Environmental disaster looms from River Po oil spill
A giant oil slick threatened wildlife, fishing grounds and tourist spots Thursday as it moved down the Po, Italy's longest river, towards the sea, defying all efforts to stem its progress.
Environment Minister Stefania Prestigiacomo called the spill, blamed on saboteurs who broke into a disused refinery and opened valves, "a true attack on the environment and on citizens' health," the ANSA news agency reported.
Several kilometers (miles) long, the slick was halfway between the cities of Cremona and Mantua late Thursday, having covered about 200 kilometres (125 miles) since it was released into a tributary of the Po early Tuesday.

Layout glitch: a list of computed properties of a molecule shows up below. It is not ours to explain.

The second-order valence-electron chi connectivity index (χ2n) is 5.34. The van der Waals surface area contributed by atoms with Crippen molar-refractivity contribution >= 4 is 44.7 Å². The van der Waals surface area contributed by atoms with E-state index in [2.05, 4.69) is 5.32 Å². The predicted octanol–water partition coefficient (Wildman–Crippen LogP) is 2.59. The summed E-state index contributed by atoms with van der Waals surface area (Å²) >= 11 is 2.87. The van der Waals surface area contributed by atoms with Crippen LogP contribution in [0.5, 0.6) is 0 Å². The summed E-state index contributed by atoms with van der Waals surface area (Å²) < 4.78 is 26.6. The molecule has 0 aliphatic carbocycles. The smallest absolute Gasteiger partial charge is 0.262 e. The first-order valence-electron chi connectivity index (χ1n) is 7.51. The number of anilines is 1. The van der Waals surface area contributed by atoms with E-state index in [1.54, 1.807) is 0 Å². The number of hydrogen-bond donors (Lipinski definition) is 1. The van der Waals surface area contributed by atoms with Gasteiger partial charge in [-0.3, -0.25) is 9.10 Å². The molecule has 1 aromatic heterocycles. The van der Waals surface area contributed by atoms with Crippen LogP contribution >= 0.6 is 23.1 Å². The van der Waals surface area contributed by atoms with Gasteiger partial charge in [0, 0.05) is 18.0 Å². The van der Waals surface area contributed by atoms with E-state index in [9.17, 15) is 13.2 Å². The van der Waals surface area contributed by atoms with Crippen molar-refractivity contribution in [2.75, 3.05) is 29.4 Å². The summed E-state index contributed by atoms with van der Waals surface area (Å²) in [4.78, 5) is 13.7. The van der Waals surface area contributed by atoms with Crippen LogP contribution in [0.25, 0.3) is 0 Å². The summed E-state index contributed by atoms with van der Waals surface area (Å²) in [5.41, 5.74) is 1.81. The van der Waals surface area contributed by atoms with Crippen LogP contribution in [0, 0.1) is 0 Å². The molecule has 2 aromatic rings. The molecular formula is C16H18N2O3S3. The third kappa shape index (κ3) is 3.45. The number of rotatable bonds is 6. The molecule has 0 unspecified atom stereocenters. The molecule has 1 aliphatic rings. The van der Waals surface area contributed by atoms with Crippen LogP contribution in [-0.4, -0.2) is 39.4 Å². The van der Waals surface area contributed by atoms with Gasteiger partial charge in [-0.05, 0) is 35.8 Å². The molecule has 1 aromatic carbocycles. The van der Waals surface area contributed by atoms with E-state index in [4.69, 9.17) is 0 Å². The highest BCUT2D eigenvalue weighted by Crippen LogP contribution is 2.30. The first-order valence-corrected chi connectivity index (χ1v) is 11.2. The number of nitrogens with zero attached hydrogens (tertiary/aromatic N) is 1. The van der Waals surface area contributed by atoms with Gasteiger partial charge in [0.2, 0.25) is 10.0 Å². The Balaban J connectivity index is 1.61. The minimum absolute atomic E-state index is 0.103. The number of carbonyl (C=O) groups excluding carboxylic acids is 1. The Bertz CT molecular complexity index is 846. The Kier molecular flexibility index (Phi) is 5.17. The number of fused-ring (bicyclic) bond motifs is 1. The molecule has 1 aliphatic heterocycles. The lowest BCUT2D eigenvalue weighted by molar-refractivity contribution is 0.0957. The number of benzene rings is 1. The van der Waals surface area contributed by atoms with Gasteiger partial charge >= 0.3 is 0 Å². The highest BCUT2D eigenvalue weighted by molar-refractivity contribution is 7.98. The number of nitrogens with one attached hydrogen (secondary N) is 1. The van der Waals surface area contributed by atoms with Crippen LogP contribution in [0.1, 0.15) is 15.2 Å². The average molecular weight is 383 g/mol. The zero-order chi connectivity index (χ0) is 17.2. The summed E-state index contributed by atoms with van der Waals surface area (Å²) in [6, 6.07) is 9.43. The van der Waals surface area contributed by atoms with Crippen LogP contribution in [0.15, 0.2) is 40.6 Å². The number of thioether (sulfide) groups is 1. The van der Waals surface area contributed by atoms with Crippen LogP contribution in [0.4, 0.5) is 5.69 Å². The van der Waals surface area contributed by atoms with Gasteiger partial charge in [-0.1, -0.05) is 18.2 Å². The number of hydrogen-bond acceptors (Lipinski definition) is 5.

Authorities have been trying to contain the flow by erecting barriers to absorb the oil, but with little success.
"The biggest operations will take place in the area of Piacenza, where we hope we will be able to stop the densest part of the slick before it enters our territory," said Gabriele Ferrari, public safety chief in the northern city of Parma.
The Veneto region, further downstream, prepared for the arrival of the slick by placing two ships across the river..
"We must do our utmost to prevent and limit the damage to the environment as well as the eventual impact on the economy and tourism in the Po delta and the Adriatic Sea, an area unique for its beauty and delicate (ecological) balance, regional fisheries chief Isi Coppola said.